April 8, 2015 / 10:44 AM / in 3 years

UPDATE 1-Manulife, DBS in $1.2 bln insurance deal for Asia

* Manulife expects deal to be accretive to EPS in 2017

* Last major Asia “bancassurance” deal until HSBC renews in 2022

* Existing partner Aviva as well as AIA, Pru competed for deal (Adds detail from official announcement, background)

By Denny Thomas and Saeed Azhar

HONG KONG/SINGAPORE, April 8 (Reuters) - Canadian insurer Manulife Financial Corp is paying $1.2 billion to Singapore’s DBS Group Holdings Ltd for a 15-year partnership that will allow the insurer to sell products through the lender’s Asian branch network.

Manulife will pay the amount upfront to the Singaporean bank, while there will be variable payments based on the success of the partnership, the two companies said in a statement.

Manulife expects the agreement to be accretive to core earnings per share in 2017 and the initial payment is expected to reduce Manulife’s regulatory capital ratio by 10 points.

The deal marks the end of Aviva Plc’s longstanding arrangement with DBS. Both were partners since 2001.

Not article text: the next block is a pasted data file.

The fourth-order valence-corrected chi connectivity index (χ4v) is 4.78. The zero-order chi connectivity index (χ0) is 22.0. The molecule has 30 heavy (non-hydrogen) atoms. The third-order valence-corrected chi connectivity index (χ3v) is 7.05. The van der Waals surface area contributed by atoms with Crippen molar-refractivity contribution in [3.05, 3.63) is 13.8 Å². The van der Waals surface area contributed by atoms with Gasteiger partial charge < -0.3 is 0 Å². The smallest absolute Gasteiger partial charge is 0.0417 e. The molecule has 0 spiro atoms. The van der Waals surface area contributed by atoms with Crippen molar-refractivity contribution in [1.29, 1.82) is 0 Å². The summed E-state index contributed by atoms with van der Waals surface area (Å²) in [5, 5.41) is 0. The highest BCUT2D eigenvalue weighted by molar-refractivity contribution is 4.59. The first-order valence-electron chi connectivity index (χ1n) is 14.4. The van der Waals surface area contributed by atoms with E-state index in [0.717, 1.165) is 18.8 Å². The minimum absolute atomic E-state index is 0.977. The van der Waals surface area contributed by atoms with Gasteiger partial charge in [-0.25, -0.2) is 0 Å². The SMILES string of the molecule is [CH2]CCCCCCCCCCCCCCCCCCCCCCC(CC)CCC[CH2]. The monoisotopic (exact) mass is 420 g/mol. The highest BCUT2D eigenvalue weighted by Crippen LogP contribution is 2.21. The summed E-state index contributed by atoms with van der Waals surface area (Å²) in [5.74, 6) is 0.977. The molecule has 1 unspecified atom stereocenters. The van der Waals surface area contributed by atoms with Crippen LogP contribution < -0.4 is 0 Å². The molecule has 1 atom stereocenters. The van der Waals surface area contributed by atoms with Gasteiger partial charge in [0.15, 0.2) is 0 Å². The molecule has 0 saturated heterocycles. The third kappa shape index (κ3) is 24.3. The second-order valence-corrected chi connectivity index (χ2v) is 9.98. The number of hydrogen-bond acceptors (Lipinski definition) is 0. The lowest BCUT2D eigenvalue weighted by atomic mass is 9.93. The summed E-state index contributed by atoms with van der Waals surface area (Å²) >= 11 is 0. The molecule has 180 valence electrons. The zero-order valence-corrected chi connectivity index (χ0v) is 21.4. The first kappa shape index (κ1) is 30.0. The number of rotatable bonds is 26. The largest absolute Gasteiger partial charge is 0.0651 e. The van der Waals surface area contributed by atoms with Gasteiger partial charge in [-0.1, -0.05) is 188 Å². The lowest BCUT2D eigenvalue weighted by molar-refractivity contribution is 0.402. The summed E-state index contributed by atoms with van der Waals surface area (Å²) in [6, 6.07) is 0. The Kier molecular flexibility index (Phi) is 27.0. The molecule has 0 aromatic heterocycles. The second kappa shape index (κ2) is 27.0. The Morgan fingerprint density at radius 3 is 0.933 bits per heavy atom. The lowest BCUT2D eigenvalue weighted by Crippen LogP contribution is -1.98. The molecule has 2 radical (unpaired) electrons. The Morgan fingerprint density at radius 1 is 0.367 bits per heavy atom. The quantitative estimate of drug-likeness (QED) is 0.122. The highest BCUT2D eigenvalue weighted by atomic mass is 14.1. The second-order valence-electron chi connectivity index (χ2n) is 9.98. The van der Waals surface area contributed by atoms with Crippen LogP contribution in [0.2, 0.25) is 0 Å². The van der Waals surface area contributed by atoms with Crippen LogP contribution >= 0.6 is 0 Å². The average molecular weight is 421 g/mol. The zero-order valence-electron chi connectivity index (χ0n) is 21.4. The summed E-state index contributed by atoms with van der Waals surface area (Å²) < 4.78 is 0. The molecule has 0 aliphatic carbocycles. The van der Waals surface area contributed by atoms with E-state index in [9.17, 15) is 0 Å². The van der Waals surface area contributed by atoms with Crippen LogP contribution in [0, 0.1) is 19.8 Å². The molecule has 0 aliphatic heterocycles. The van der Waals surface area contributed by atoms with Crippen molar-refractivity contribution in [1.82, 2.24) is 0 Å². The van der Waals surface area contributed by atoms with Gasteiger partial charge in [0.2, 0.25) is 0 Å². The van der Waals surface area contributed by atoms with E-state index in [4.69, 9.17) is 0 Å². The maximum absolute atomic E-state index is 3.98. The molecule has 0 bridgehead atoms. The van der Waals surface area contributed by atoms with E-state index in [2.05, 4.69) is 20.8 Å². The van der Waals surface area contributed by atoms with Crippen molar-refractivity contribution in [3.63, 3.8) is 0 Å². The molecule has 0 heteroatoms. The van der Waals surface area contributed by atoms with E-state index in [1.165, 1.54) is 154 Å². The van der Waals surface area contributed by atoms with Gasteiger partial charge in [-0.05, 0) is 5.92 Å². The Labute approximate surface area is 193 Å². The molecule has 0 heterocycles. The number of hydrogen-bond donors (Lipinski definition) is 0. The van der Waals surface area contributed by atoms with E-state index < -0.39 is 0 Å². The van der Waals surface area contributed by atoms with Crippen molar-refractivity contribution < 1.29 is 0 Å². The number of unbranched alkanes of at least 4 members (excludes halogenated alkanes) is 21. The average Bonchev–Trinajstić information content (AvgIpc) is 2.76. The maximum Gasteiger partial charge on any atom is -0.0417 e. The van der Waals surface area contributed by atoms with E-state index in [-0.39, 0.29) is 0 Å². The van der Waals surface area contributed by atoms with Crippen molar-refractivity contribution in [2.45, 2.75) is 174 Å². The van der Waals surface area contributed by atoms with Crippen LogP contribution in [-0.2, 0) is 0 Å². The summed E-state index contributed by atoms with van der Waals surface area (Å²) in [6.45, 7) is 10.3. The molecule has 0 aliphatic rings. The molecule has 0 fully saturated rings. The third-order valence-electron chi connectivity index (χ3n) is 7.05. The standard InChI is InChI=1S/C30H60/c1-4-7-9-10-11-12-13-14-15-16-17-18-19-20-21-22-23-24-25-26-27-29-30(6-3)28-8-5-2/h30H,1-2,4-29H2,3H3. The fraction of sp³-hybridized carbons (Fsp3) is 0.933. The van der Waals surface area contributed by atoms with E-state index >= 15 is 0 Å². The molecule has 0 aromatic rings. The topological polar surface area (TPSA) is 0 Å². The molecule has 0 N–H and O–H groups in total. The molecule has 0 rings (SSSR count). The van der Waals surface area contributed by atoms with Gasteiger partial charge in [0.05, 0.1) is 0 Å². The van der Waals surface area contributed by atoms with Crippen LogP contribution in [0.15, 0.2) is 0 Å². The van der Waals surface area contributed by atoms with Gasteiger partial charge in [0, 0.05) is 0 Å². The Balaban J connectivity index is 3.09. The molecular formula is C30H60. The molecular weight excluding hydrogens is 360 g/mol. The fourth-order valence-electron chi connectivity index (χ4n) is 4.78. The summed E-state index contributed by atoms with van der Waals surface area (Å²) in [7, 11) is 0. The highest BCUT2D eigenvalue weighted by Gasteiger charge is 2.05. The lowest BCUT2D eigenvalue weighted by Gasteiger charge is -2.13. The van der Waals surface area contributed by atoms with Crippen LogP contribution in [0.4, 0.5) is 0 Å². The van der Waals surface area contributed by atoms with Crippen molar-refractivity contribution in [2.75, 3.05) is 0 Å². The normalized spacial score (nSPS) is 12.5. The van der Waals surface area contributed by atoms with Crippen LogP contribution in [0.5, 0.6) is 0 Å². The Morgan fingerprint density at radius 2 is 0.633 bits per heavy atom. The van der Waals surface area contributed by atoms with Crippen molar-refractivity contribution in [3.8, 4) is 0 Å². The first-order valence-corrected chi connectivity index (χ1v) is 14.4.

Aviva was among the players competing for the new partnership that also included AIA Group Ltd and Prudential plc.

The so-called bancassurance deal is the last major agreement of this kind available for insurers keen to tap into Asia’s fast-growing insurance market until HSBC considers a new deal in 2022.

The “bancassurance” model - as opposed to the traditional agency model - is lucrative for commercial banks in Asia because global insurers are willing to pay hefty fees for access to lenders’ branch networks.

The agreement signed between DBS and Manulife on Wednesday will take effect on January 1, 2016, covering the lender’s 200 branches in Singapore, Hong Kong, China and Indonesia.

Singapore and Hong Kong - two of DBS’s strongest markets - are seen as profitable for insurers due to their status as Asia’s main wealth management centres and an ageing population.

According to Swiss Re research, Singapore is an under-penetrated market, with per capita life insurance premiums significantly lower than many other developed economies.

In similar moves, AIA Group struck a 15-year exclusive deal with Citibank in Asia in 2013, for which AIA said it paid an $800 million upfront payment. Prudential plc also struck an agreement last year with Standard Chartered , agreeing to pay $1.25 billion in fees, to extend its current agreement for 15 years.

Reuters reported last October that DBS Group had hired Morgan Stanley to find a partner to sell life insurance products in Asia under a new deal, after its pact with Aviva ends in 2015.

JPMorgan advised Manulife on the deal, sources said. (Editing by Muralikumar Anantharaman)

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